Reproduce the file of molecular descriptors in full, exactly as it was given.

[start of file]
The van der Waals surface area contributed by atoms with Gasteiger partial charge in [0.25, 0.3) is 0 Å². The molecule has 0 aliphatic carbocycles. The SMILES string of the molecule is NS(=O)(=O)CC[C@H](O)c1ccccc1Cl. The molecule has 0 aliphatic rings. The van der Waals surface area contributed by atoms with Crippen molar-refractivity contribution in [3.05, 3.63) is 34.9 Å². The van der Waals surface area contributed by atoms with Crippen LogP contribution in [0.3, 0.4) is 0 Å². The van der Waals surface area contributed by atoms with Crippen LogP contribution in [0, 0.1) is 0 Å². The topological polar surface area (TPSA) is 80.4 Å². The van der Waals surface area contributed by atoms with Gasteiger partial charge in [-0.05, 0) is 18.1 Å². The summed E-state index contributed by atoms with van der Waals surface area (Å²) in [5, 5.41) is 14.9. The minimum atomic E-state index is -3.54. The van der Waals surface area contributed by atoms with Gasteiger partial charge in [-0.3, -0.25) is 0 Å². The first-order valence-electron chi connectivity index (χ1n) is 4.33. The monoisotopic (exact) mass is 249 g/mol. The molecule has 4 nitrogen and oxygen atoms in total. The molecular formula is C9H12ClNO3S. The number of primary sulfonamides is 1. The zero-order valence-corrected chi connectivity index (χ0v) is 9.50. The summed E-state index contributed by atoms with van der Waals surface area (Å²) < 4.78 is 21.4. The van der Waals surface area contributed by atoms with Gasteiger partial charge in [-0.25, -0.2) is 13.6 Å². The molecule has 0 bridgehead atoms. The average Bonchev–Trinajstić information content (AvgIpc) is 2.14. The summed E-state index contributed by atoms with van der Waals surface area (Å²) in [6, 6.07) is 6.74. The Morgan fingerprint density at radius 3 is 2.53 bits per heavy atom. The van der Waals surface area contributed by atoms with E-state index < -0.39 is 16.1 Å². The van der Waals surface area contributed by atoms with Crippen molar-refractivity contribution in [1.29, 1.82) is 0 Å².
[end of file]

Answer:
The van der Waals surface area contributed by atoms with Gasteiger partial charge in [0.25, 0.3) is 0 Å². The molecule has 0 aliphatic carbocycles. The SMILES string of the molecule is NS(=O)(=O)CC[C@H](O)c1ccccc1Cl. The molecule has 0 aliphatic rings. The van der Waals surface area contributed by atoms with Crippen molar-refractivity contribution in [3.05, 3.63) is 34.9 Å². The van der Waals surface area contributed by atoms with Crippen LogP contribution in [0.3, 0.4) is 0 Å². The van der Waals surface area contributed by atoms with Crippen LogP contribution in [0, 0.1) is 0 Å². The topological polar surface area (TPSA) is 80.4 Å². The van der Waals surface area contributed by atoms with Gasteiger partial charge in [-0.05, 0) is 18.1 Å². The summed E-state index contributed by atoms with van der Waals surface area (Å²) in [5, 5.41) is 14.9. The minimum atomic E-state index is -3.54. The van der Waals surface area contributed by atoms with Gasteiger partial charge in [-0.3, -0.25) is 0 Å². The first-order valence-electron chi connectivity index (χ1n) is 4.33. The monoisotopic (exact) mass is 249 g/mol. The molecule has 4 nitrogen and oxygen atoms in total. The molecular formula is C9H12ClNO3S. The number of primary sulfonamides is 1. The zero-order valence-corrected chi connectivity index (χ0v) is 9.50. The summed E-state index contributed by atoms with van der Waals surface area (Å²) < 4.78 is 21.4. The van der Waals surface area contributed by atoms with Gasteiger partial charge in [-0.25, -0.2) is 13.6 Å². The molecule has 0 bridgehead atoms. The average Bonchev–Trinajstić information content (AvgIpc) is 2.14. The summed E-state index contributed by atoms with van der Waals surface area (Å²) in [6, 6.07) is 6.74. The Morgan fingerprint density at radius 3 is 2.53 bits per heavy atom. The van der Waals surface area contributed by atoms with E-state index < -0.39 is 16.1 Å². The van der Waals surface area contributed by atoms with Crippen molar-refractivity contribution in [1.29, 1.82) is 0 Å².